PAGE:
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WHAT is not, is cause of nothing: every cause must be some being. But evil is not any being (Chapp. VII, IX): therefore evil cannot be the cause of anything. If then evil is caused by anything, what causes it must be good.
4. Every cause is either material, formal, efficient, or final. But evil can be neither matter nor form: for it has been shown (Chapp. VII, IX) that both actual being and potential being is good. In like manner evil cannot be an efficient cause, since everything acts according as it is actually and has a form. Nor can it be a final cause, since it is beside the intention (Chap. IV). Evil therefore cannot be the cause of anything; and therefore, if there be any cause of evil, it must be caused by good.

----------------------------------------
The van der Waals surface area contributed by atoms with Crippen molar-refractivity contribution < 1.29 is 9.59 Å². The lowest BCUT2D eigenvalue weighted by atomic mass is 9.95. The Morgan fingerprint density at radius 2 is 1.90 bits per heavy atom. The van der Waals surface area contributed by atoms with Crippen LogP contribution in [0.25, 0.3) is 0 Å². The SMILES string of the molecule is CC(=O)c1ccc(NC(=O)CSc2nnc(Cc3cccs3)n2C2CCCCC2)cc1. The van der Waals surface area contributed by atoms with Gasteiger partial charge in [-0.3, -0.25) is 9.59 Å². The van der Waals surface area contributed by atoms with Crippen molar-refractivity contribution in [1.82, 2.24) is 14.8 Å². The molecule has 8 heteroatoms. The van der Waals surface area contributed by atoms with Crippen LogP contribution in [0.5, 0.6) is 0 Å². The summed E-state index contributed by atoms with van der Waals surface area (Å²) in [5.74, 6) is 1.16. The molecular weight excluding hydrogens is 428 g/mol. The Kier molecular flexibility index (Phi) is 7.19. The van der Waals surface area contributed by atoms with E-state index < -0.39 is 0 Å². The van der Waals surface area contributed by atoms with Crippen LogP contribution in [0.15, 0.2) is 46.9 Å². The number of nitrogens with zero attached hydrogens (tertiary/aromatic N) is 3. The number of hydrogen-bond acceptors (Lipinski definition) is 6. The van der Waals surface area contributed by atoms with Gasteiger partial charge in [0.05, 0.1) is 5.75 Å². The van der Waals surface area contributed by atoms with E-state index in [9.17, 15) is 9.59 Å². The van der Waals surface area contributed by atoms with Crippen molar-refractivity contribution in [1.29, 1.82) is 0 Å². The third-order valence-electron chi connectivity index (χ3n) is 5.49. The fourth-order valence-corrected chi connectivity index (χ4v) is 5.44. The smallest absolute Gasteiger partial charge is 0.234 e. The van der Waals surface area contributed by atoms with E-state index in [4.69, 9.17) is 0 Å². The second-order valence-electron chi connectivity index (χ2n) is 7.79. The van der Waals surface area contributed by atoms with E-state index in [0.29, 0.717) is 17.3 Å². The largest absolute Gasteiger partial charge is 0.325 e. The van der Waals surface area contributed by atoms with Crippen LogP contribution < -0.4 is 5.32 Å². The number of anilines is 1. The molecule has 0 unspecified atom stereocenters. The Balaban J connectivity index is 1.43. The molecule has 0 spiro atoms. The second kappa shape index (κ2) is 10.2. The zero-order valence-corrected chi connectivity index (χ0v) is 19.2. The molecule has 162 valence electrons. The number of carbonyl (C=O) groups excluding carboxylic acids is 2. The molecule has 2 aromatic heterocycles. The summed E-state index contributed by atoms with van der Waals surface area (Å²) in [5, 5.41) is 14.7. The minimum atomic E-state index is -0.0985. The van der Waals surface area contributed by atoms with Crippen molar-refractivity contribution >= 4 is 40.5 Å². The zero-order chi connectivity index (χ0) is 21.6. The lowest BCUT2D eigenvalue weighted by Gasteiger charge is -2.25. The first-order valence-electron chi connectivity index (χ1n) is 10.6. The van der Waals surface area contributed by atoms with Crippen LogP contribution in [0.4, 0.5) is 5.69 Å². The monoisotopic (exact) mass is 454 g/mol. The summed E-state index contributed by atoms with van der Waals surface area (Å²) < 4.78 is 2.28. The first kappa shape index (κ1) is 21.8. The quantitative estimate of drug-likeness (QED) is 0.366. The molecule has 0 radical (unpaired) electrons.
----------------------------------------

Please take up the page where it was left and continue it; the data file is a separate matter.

But since good and evil are opposites, and one opposite cannot be cause of another except accidentally, it follows that good cannot be the active cause of evil except accidentally. In physics, this accident may happen either on the part of the agent or on the part of the effect. On the part of the agent, when the agent suffers from a lack of power, whence it follows that the action is defective and the effect deficient. But to an agent, as such, it is quite an accident to suffer from a lack of power: for an agent does not act inasmuch as power is lacking to him, but according as he has anything of power. Thus then evil is caused accidentally on the part of the agent, inasmuch as the agent runs short of power: therefore it is said that evil has not 192got an efficient cause, but a deficient cause, because evil does not follow from an efficient cause except in so far as it is deficient in power, and in this respect is is not efficient. It comes to the same thing if the defect of the action and effect arises from some defect of the instrument, or of any other thing requisite for the agent’s action, as when motive power produces halting through crookedness of the shin-bone: for the agent acts by both the power and the instrument. On the part of the effect evil is caused accidentally as well in respect of the matter of the effect as also in respect of its form. For if the matter is indisposed to receive the impression of the agent, some defect must follow in the effect. Nor is it imputable to any defect of the agent, that it does not transmute an indisposed matter to a perfect act: for the power of every natural agent is determined according to the limit of its nature; and its failure to transcend that cannot be brought in against it as a defect in power: such defect can then only be argued when it falls short of the measure of power due to it by nature. On the part of the form of the effect evil is accidentally incident, inasmuch as one form necessarily involves the privation of another form, and with the production of one thing there must needs ensue the destruction of another. But this evil does not belong to the effect intended by the agent, but attaches to something else. In the processes of nature therefore evil is caused by good only accidentally. The same is the case also in the processes of art: for art in its operation imitates nature, and is at fault in the same way as nature.